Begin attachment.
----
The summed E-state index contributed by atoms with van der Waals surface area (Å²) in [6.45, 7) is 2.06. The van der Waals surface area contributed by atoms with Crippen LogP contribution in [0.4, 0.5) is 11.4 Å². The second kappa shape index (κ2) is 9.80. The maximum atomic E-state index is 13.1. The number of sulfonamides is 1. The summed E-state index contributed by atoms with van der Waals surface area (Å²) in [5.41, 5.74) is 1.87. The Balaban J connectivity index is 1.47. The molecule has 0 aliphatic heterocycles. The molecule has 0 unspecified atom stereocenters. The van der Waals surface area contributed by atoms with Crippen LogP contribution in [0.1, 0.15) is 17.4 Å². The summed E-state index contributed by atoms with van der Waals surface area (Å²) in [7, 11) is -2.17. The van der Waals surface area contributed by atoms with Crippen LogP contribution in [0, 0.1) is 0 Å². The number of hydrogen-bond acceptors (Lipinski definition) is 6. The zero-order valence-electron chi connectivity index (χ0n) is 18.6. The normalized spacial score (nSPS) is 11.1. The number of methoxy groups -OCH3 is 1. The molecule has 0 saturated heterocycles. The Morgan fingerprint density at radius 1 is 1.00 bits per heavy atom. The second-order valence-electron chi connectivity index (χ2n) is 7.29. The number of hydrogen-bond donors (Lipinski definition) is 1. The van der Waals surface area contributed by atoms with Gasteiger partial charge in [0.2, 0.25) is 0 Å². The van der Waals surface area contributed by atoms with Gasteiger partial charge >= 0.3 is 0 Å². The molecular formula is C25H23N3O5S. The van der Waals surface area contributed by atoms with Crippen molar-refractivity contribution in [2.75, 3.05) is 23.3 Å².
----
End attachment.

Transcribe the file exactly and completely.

The summed E-state index contributed by atoms with van der Waals surface area (Å²) in [6.45, 7) is 2.06. The van der Waals surface area contributed by atoms with Crippen LogP contribution in [0.4, 0.5) is 11.4 Å². The second kappa shape index (κ2) is 9.80. The maximum atomic E-state index is 13.1. The number of sulfonamides is 1. The summed E-state index contributed by atoms with van der Waals surface area (Å²) in [5.41, 5.74) is 1.87. The Balaban J connectivity index is 1.47. The molecule has 0 aliphatic heterocycles. The molecule has 0 unspecified atom stereocenters. The van der Waals surface area contributed by atoms with Crippen LogP contribution in [0.1, 0.15) is 17.4 Å². The summed E-state index contributed by atoms with van der Waals surface area (Å²) in [7, 11) is -2.17. The van der Waals surface area contributed by atoms with Crippen LogP contribution in [0, 0.1) is 0 Å². The number of hydrogen-bond acceptors (Lipinski definition) is 6. The zero-order valence-electron chi connectivity index (χ0n) is 18.6. The normalized spacial score (nSPS) is 11.1. The number of methoxy groups -OCH3 is 1. The molecule has 0 saturated heterocycles. The Morgan fingerprint density at radius 1 is 1.00 bits per heavy atom. The second-order valence-electron chi connectivity index (χ2n) is 7.29. The number of hydrogen-bond donors (Lipinski definition) is 1. The van der Waals surface area contributed by atoms with Gasteiger partial charge in [0.2, 0.25) is 0 Å². The van der Waals surface area contributed by atoms with Gasteiger partial charge >= 0.3 is 0 Å². The molecular formula is C25H23N3O5S. The van der Waals surface area contributed by atoms with Crippen molar-refractivity contribution in [2.75, 3.05) is 23.3 Å².